• Last modified 2340 days ago (March 28, 2013)


Pontiac GTO is police chief's dream car

Staff writer

Hillsboro Chief of Police Dan Kinning keeps a busy schedule. Between patrolling city streets, staying on top of police vehicle maintenance, tracking down child molesters, and routine meetings with city leaders, he does not have time to waste. If one mentions the Pontiac GTO in his garage at home however, Chief Kinning finds time for a conversation.

“I’ve always been a motor-head,” Kinning said. “Ever since high school I’ve loved cars, especially the older ones. They’re getting hard to find these days.”

Kinning is especially fond of his white 1967 GTO with split grill and 400 cubic-inch Pontiac motor because it reminds him of days gone by.

“I had one just like it in high school when I first started dating my wife,” he said. “She would get all dressed up for a date but most often we ended up in a buddy’s garage looking at a car, or at the drag strip. It’s a good thing she loves cars too.”

Kinning, who grew up in northern Colorado, then moved to Denver his first year of high school, had several favorite muscle cars in the 1970s.

“Back then we could buy them pretty cheap as people were selling them because of the gas crunch,” he said. “I had a 1967 Cougar XR7, two 55 F-150 pickups, a convertible Dodge Dart, and two Cameros.”

It was the chance to once again own a Pontiac GTO that kept Kinning on the lookout when midlife set in and he was more Kansan than Coloradoan.

Kinning spent 16 years as a police officer in Marion, before moving to Hillsboro where he spent the next 18 years as Police Chief.

“I also have a ’77 Trans-am that needs some work. It’s going to be my ‘Smokey and the Bandit’ car,” Kinning said. “But the GTO will always be my heartthrob, after my wife, of course. Maybe it is because I wanted one so bad as a kid, that is why having this one makes me so happy.”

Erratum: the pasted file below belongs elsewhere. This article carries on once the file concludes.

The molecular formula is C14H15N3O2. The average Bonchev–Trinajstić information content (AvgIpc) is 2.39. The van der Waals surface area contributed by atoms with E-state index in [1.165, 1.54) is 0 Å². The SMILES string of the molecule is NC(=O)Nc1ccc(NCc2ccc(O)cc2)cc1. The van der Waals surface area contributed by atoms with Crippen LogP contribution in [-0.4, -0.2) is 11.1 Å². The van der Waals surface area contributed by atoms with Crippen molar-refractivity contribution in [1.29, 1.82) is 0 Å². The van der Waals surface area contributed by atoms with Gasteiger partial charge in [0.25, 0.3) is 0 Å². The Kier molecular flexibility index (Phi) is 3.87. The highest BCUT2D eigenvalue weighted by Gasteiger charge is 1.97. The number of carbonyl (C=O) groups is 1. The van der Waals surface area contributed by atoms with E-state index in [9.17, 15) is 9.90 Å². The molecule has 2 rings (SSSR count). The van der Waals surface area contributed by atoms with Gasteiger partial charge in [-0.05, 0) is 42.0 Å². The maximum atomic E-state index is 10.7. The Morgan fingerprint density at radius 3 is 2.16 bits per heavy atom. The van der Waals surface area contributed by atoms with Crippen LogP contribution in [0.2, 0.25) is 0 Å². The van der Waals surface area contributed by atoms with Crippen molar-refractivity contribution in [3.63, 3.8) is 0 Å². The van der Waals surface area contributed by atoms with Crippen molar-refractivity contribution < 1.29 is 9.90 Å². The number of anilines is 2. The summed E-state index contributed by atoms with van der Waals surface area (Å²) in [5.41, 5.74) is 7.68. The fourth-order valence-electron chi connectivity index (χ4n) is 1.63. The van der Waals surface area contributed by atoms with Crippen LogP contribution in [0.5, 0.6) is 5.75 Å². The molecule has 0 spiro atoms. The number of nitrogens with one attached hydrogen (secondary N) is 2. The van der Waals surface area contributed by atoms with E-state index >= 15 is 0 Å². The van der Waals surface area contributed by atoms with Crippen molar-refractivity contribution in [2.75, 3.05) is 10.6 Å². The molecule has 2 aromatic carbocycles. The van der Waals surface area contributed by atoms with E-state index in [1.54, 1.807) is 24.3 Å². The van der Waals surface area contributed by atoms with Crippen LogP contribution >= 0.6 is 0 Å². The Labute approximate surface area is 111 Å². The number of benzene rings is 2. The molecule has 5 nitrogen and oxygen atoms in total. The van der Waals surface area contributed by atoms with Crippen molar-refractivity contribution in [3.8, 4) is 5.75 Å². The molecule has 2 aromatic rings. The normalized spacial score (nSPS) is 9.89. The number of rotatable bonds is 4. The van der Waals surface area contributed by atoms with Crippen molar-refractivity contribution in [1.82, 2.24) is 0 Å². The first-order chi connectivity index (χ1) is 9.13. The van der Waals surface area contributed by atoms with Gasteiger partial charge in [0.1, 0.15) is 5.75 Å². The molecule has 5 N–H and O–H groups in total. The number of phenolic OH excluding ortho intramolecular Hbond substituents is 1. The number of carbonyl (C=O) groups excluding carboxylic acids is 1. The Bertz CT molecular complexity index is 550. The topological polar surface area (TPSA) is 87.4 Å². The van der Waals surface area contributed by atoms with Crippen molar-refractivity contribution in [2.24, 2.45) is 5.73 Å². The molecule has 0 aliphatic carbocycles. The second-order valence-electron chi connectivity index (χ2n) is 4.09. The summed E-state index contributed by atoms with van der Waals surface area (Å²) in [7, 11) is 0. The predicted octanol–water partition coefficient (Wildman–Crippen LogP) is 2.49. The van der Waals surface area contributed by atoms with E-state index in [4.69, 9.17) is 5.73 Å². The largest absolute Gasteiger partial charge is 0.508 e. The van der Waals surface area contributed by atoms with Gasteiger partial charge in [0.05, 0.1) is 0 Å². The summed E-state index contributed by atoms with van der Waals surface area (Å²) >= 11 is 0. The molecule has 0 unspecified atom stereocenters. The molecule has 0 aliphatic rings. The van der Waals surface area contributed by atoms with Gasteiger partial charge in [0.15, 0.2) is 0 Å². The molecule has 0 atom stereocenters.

Kinning looked for several years in and around Hillsboro for a GTO. He owned a Corvette at the time and wanted to make a trade as prices for the older, restored cars had greatly increased since his teenage years.

“I paid $300 for my first GTO,” he said. “It was a 1964, the first muscle car ever made — wish I had that one back.”

Kinning said he could have bought a brand new Pontiac GTO for around $3,000 when he was younger, but now, depending on condition, options, and rarity, cost would likely be $30,000 or more.

“They are just really hard to find,” he said. “More guys are hording them and Pontiac quit making them in 2004. I was just real happy to get mine.”

Kinning found his GTO up on blocks at Irv Schroeder Chevrolet in Hillsboro, 15 years ago.

“It was actually Bruce Schroeder’s car, and it turned out that he was Corvette guy too,” Kinning said. “We made a trade and I haven’t regretted it since.”

Though current responsibilities with his job, and life, make it difficult for Kinning to get his car out on the road much, he is looking forward to warmer weather so he can go for a spin.

“It runs good, real good,” he said. “I need to work on the brakes some. It’s scary fast, but those cars are notorious for not stopping well.”

Even though Kinning denied any connection between working as a police officer and liking to drive fast, there is no question that he falls into the “once a motor-head, always a motor-head” category.

“Those cars just make me feel young again,” he said. “It’s fun to relive the good old days. They don’t make them like that anymore.”

Last modified March 28, 2013